Matthew Hollingsworth: 

Really? 
Barb Collombin: 

Yeah. And the instructional designer also said that, it's like going into a building for the first time and not knowing what a chair is or a desk is or a chalkboard or something. That's what somebody who has never been in an environment online is like. 
Matthew Hollingsworth: 

It's fascinating because it reminds me a lot of... well, the same struggles that are involved in teaching and involved in learning online are the same struggles when it comes to being effective in the business world when you're going about it. So I there's a lot of similar issues going on. So I'd be curious to hear one of the things that we often find, especially with people that are going remote for the first time that maybe you're working in an environment previously that just didn't allow them to work remotely. How have you approached the, and I say culture very broadly, but how do you approach the social aspect and feeling included and not being isolated in their learning and how would you then teach that? So a two part question. How do you then teach that for people going into the business world, where they're going to have to create a culture of being online that doesn't allow for those interactions in person. So is it something you had to change or how have you approached that? 
Barb Collombin: 

I mean, creating a culture and working with teams and building trust and understanding is quite easy to do in face to face situations, but it's definitely not impossible to do in remote ones. And there's so much research and there's so many ways that teams online can sort of get to know each other and become effective together. And it's creating the space for that to happen, creating the opportunities for them to build trust, to get to know each other. I recently just taught in a residency where the students were actually supposed to be on campus, but because of COVID they weren't. And so they were all scattered across the country and we were having classes with them every day. 
Barb Collombin: 

But anytime I gave them the opportunity in a breakout room to just go and discuss something that wasn't really academic or just to get to know each other, when they came back, they were like, that was so great. I got to talk to this person. They're not on my team so I didn't know them. So space, right? To be able to get to know each other and interaction. There's lots of benefits in online as well. People that are sometimes socially awkward have a tough time in face-to-face environments and it's sometimes easier for those people to be able to share their opinions when they're not in a synchronous face-to-face through discussion forums to show their knowledge, that kind of thing. 
Barb Collombin: 

So there's benefits to both. And I think that conversational turn taking and psychological safety, those were the two things that Google discovered in that 2016 huge research that they did about effective teams. What were the two most important components of that. And so that's what I always think about when I'm setting that up with students, the opportunity to do that and get together and work together and create some content and feel good about it. I think that's also a great way to do it, sort of learning by doing, an experiential.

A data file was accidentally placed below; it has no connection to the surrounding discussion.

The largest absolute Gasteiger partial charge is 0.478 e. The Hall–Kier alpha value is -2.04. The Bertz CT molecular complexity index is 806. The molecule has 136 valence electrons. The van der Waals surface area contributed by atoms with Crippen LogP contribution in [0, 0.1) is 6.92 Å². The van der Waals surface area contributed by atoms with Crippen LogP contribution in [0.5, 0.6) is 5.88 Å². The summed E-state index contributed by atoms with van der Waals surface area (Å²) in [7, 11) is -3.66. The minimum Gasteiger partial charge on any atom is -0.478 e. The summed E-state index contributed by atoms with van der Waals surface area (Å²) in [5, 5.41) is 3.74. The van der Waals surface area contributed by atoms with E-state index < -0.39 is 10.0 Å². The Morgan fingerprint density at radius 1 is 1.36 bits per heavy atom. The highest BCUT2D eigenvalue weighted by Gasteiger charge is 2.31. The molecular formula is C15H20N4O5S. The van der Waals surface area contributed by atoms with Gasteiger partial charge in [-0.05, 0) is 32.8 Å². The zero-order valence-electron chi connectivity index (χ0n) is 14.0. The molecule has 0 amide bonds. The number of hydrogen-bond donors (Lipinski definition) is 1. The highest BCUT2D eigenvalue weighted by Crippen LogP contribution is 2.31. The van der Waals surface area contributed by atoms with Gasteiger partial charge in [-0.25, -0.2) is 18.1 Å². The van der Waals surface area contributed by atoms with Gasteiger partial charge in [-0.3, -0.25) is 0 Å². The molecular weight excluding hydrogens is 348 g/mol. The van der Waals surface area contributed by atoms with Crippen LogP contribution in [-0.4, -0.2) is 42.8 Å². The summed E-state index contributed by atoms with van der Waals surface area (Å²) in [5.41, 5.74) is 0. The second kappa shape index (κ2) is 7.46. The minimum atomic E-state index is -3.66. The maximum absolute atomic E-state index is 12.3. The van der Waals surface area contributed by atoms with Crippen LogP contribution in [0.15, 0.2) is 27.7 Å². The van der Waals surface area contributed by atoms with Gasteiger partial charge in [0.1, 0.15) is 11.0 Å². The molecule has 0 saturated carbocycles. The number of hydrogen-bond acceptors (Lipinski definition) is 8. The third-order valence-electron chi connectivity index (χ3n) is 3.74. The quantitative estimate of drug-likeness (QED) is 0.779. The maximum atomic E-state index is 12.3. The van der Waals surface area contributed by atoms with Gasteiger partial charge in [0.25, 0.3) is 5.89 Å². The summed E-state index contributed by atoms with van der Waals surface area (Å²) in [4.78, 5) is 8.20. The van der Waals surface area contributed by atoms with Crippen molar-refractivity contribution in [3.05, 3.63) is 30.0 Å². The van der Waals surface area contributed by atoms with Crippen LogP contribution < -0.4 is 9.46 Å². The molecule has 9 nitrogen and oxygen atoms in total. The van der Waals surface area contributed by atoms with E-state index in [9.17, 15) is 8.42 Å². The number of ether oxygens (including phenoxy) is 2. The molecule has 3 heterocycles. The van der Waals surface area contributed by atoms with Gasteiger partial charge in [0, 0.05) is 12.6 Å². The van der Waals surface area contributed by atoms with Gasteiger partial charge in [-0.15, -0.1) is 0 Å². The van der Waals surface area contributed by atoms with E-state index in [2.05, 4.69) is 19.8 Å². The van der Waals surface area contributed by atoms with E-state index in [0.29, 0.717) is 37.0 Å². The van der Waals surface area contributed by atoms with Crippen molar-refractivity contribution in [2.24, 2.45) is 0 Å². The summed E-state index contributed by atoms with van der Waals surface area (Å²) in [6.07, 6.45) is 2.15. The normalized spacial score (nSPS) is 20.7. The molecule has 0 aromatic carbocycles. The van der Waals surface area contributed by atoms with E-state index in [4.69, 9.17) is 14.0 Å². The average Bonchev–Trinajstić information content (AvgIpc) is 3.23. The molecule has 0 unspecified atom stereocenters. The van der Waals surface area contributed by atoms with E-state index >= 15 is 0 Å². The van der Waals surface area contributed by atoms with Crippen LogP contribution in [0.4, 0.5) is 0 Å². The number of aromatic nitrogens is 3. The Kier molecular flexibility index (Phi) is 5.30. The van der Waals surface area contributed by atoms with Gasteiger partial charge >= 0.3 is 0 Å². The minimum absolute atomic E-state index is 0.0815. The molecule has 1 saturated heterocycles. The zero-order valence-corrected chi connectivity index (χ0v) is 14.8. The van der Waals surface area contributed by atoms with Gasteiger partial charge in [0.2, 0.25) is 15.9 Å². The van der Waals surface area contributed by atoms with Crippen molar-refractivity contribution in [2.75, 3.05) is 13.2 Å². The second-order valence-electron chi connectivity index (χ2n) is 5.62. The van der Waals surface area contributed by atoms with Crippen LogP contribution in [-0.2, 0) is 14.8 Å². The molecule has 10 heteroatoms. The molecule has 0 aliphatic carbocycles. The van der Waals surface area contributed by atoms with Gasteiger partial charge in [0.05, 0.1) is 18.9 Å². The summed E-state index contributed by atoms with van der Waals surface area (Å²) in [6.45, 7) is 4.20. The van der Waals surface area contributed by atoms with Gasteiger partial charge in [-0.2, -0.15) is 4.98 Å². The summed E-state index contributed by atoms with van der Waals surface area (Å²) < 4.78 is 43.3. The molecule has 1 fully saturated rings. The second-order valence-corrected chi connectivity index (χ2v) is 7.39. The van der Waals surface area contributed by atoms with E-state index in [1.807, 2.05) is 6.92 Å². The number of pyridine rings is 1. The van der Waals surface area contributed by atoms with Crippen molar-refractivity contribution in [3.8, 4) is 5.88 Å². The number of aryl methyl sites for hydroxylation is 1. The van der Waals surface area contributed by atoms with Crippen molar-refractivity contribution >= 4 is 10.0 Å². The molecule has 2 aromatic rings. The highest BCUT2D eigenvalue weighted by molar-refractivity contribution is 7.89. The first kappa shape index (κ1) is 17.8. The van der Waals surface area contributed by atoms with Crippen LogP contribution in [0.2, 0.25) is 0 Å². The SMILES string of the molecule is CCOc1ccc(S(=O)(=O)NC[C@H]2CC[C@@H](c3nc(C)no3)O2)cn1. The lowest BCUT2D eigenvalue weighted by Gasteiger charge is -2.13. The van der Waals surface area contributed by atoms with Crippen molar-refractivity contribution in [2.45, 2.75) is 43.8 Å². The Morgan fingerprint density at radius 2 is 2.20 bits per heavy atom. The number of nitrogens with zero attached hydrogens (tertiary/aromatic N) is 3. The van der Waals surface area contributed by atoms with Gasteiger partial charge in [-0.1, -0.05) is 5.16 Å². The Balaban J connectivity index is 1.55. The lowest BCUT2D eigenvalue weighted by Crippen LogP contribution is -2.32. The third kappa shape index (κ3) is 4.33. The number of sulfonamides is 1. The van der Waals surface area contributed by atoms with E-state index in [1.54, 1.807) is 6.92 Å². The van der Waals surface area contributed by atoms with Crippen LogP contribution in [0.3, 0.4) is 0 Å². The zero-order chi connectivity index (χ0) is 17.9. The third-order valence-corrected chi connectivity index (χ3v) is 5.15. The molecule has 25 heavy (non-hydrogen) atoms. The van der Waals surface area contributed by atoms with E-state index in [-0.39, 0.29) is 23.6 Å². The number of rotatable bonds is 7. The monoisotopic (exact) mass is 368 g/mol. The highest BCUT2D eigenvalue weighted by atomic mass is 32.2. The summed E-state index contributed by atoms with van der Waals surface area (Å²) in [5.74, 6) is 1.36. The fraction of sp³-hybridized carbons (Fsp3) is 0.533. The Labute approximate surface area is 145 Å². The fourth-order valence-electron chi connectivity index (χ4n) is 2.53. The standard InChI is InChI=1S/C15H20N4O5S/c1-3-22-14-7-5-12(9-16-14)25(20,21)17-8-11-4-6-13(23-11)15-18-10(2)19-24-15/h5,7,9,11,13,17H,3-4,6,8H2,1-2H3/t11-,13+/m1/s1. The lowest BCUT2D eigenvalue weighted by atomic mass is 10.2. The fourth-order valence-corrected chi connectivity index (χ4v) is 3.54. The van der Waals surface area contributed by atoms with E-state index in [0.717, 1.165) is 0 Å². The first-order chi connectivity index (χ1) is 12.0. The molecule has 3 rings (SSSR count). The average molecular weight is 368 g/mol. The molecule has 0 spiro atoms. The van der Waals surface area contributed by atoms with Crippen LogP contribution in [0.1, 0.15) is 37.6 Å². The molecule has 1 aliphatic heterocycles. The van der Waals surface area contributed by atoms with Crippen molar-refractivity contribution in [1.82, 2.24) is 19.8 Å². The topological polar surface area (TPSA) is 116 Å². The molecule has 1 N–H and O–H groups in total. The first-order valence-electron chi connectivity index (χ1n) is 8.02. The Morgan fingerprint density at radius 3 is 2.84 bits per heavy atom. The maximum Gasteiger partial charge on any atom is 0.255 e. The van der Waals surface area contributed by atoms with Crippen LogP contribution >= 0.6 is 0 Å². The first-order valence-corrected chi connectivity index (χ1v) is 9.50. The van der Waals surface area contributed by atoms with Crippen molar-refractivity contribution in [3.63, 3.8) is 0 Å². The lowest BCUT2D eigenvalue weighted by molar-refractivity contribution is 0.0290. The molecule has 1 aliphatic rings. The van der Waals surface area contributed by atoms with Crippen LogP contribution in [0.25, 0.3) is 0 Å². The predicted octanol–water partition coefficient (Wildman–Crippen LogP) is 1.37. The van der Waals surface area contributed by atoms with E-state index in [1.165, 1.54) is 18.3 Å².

Matthew Hollingsworth: 

So that piece of the Google findings is really interesting. And I think I'd heard about that, but I've never really been able to pack to pick that apart. Can you go into how that would work in practicality in a business perspective? How would you be able to translate those findings and then make sure that you apply that to a team that you manage, for example? 
Barb Collombin: 

Right. So Google did all this research on the most effective teams and they published it, I think, in the Harvard Business Review about what was the most effective way to do that. And what they find is that often in teams or in groups of people, especially in face-to-face environments, because of hierarchy, because of personalities, some voices are heard a lot more than other people. So how do you get those quieter voices? How do you get people to share their ideas? And there's all sorts of ways that you can do that. An organization that comes to mind is one out of the University of Calgary called ITP Metrics. And what they do is they developed this system of teamwork in teamwork. And what they do is you do this acronym, it's called S.U.I.T. And it's S.U.I.T, it's share, understand, integrate, and then team decision around an idea. 
Barb Collombin: 

So that's something that we get them to do. So if they're working on a project or something, we ask them to sort of use the S.U.I.T methodology. So everybody gets to share an idea for brainstorming, that kind of thing. You'll understand it. Then you sort of try and implement all of the ideas together and then the team makes the decision. And that is something that ITP Metrics works also with organizations as well, lots of companies and helps them make effective teams. So that's just sort of that opportunity to build trust, right? Because if you trust your teammates, if you trust who you work with, then you can be creative. Then you can start to really-